5) or a problem with the pressure regulator

If you can hear the fuel pumps run when the FPR is jumpered, open the fuel return line at the pressure regulator and check if, when you jumper the FPR for 5 seconds, at least 125cc of fuel come out.

If that is the case, and there is no problem with the pressure gauge or its connection to the CSV port, then there is a problem with the pressure regulator. In that case, replace it … for instance, with a good used one if you can find one.

If that is not the case, take a closer look at the above mentioned items 2, 3 & 4.

I happened to receive an email notification about your post in this thread James560SEC. ... I receive such notifications from Benzworld only sporadically and without this notification I would not have noticed your post in this more than two and a half years old thread. So if I don’t react on posts it has usually to do either with lack of time or missing email notifications. :rolleyes:

H.D.
 

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1990 560SEC 334K miles as of 5/19, 1990 500SL (Euro Build) 67K miles as of 5/19
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HD, here is how it all worked out. I had original pumps on my car, I noticed corrision on one of the pumps connection and lound sounds from the. I cleaned the connection but the pumps failed. No pressure. I replaced both pumps. I jumpered the pumps. Pressure peaked ar 6.4 bar and went down from there. Still no pressure to speak of. I did as you suggested and attached a clear line to the return line of the FPR. Jumpered the pump for 5 seconds. Fuel continued to flow after the power ceased. I waited until the flow stopped, I cleared the line into the bucket and measured. 250cc, So I surmise that my car had been operating on failing fuel pumps. The fuel pressure that did get to the FPR was not diverted back to the tank, as it was low already so all of it went to running the engine (poorly i might add). So when I put new pumps on the newly rebuilt FD, the FPR got correct pressure and then failed catastrophically. However, only you FD gave me the test to isolate the FPR as the cause, and I have scoured the boards for a test like the 125cc test.. I discovred the potentiometer problem doing duty cycle static tests. I have installed the Bosch Poteniometer part I will update when the new Bosch FPR is installed. Thank you!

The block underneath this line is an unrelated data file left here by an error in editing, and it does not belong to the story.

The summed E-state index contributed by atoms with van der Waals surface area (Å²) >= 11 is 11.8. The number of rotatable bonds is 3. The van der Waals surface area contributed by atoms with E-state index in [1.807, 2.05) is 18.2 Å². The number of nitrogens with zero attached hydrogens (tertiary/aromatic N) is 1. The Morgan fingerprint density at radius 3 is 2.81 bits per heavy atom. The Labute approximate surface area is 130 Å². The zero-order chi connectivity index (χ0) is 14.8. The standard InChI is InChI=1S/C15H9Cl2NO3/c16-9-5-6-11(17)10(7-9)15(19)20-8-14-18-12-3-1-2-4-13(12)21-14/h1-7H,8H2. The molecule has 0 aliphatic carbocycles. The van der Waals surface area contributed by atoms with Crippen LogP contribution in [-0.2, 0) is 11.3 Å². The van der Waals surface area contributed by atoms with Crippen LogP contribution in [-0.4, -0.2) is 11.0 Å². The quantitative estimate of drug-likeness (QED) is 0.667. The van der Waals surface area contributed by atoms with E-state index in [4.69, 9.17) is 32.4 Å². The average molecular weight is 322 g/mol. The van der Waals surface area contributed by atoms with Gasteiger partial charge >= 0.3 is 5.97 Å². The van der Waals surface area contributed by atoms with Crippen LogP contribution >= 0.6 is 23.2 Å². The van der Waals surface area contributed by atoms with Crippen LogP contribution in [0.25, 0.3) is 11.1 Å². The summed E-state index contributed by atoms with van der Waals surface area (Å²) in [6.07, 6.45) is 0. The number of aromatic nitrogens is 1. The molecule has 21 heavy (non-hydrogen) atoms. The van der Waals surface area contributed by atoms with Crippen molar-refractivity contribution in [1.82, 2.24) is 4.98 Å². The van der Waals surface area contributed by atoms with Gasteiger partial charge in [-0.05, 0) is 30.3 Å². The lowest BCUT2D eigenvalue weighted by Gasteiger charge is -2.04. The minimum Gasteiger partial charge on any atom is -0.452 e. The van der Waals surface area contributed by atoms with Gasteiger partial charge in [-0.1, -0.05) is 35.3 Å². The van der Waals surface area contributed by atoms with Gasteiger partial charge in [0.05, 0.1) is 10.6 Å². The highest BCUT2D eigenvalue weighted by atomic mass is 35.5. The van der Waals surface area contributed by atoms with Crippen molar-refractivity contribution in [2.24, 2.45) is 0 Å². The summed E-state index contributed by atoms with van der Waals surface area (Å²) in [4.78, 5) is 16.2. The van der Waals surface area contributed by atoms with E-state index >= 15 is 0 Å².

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1990 560SEC 334K miles as of 5/19, 1990 500SL (Euro Build) 67K miles as of 5/19
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126 Posts
HD, I decided to go with a new one. It looks like the latest model of vehicle they put this part on were 1993 Bentley's and Rolls. So I wasn't going to spend $100 on a used one from a 560SEL that has 116k miles on it. Miles aren't the issue. It's the length of time that it has been in contact with gasoline. Now I read that the ethanol used in our 90/10 gas is eating gaslines at a higher rate of speed than plain gas was, and that PTFE lined hoses are needed. I don't think they were/are using rubber diaphrams lined with PTFE. If not, then the parts that are reliant on functioning rubber diaphrams will be degrade faster. I can get a new Bosch FPR for $290 tax in/delivered from RockAuto. Done!
 

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1988 300CE
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… only you FD gave me the test to isolate the FPR as the cause … … Thank you! …
Assuming that ^this “FD“ means “H.D.“ :D … you‘re welcome James560SEC.